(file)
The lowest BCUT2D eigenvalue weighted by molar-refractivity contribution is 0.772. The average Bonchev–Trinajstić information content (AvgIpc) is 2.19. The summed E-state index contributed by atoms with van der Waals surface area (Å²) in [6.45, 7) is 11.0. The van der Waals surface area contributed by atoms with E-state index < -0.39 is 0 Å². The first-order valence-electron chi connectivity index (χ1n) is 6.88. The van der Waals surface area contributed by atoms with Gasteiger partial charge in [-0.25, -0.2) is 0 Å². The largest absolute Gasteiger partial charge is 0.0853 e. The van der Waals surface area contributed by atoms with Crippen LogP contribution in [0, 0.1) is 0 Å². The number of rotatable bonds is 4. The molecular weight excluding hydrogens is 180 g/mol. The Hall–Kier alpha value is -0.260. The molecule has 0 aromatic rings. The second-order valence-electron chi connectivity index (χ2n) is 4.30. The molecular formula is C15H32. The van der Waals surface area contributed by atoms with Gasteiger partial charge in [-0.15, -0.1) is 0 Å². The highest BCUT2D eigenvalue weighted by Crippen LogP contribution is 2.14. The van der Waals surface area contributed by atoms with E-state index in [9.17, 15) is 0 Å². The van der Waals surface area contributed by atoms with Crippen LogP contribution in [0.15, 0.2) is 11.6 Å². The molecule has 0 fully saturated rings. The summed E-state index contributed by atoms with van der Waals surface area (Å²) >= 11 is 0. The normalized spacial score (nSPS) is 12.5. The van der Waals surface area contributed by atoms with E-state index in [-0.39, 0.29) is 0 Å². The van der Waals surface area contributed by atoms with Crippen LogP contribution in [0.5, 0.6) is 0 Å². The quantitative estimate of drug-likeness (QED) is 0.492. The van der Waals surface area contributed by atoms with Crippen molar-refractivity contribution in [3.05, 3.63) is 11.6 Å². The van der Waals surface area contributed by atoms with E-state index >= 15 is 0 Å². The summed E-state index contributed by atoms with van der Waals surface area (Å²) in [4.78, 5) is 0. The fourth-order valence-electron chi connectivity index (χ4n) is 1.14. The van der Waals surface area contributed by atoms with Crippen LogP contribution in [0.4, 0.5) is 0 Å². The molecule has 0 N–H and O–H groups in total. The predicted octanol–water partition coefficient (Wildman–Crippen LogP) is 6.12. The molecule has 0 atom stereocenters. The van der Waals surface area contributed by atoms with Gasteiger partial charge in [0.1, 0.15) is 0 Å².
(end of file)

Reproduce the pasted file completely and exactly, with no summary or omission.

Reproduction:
The lowest BCUT2D eigenvalue weighted by molar-refractivity contribution is 0.772. The average Bonchev–Trinajstić information content (AvgIpc) is 2.19. The summed E-state index contributed by atoms with van der Waals surface area (Å²) in [6.45, 7) is 11.0. The van der Waals surface area contributed by atoms with E-state index < -0.39 is 0 Å². The first-order valence-electron chi connectivity index (χ1n) is 6.88. The van der Waals surface area contributed by atoms with Gasteiger partial charge in [-0.25, -0.2) is 0 Å². The largest absolute Gasteiger partial charge is 0.0853 e. The van der Waals surface area contributed by atoms with Crippen LogP contribution in [0, 0.1) is 0 Å². The number of rotatable bonds is 4. The molecular weight excluding hydrogens is 180 g/mol. The Hall–Kier alpha value is -0.260. The molecule has 0 aromatic rings. The second-order valence-electron chi connectivity index (χ2n) is 4.30. The molecular formula is C15H32. The van der Waals surface area contributed by atoms with Gasteiger partial charge in [-0.15, -0.1) is 0 Å². The highest BCUT2D eigenvalue weighted by Crippen LogP contribution is 2.14. The van der Waals surface area contributed by atoms with E-state index in [9.17, 15) is 0 Å². The van der Waals surface area contributed by atoms with Crippen LogP contribution in [0.15, 0.2) is 11.6 Å². The molecule has 0 fully saturated rings. The summed E-state index contributed by atoms with van der Waals surface area (Å²) >= 11 is 0. The normalized spacial score (nSPS) is 12.5. The van der Waals surface area contributed by atoms with E-state index in [-0.39, 0.29) is 0 Å². The van der Waals surface area contributed by atoms with Crippen LogP contribution in [0.5, 0.6) is 0 Å². The quantitative estimate of drug-likeness (QED) is 0.492. The van der Waals surface area contributed by atoms with Crippen molar-refractivity contribution in [3.05, 3.63) is 11.6 Å². The van der Waals surface area contributed by atoms with E-state index >= 15 is 0 Å². The summed E-state index contributed by atoms with van der Waals surface area (Å²) in [4.78, 5) is 0. The fourth-order valence-electron chi connectivity index (χ4n) is 1.14. The van der Waals surface area contributed by atoms with Crippen LogP contribution in [0.4, 0.5) is 0 Å². The molecule has 0 N–H and O–H groups in total. The predicted octanol–water partition coefficient (Wildman–Crippen LogP) is 6.12. The molecule has 0 atom stereocenters. The van der Waals surface area contributed by atoms with Gasteiger partial charge in [0.1, 0.15) is 0 Å².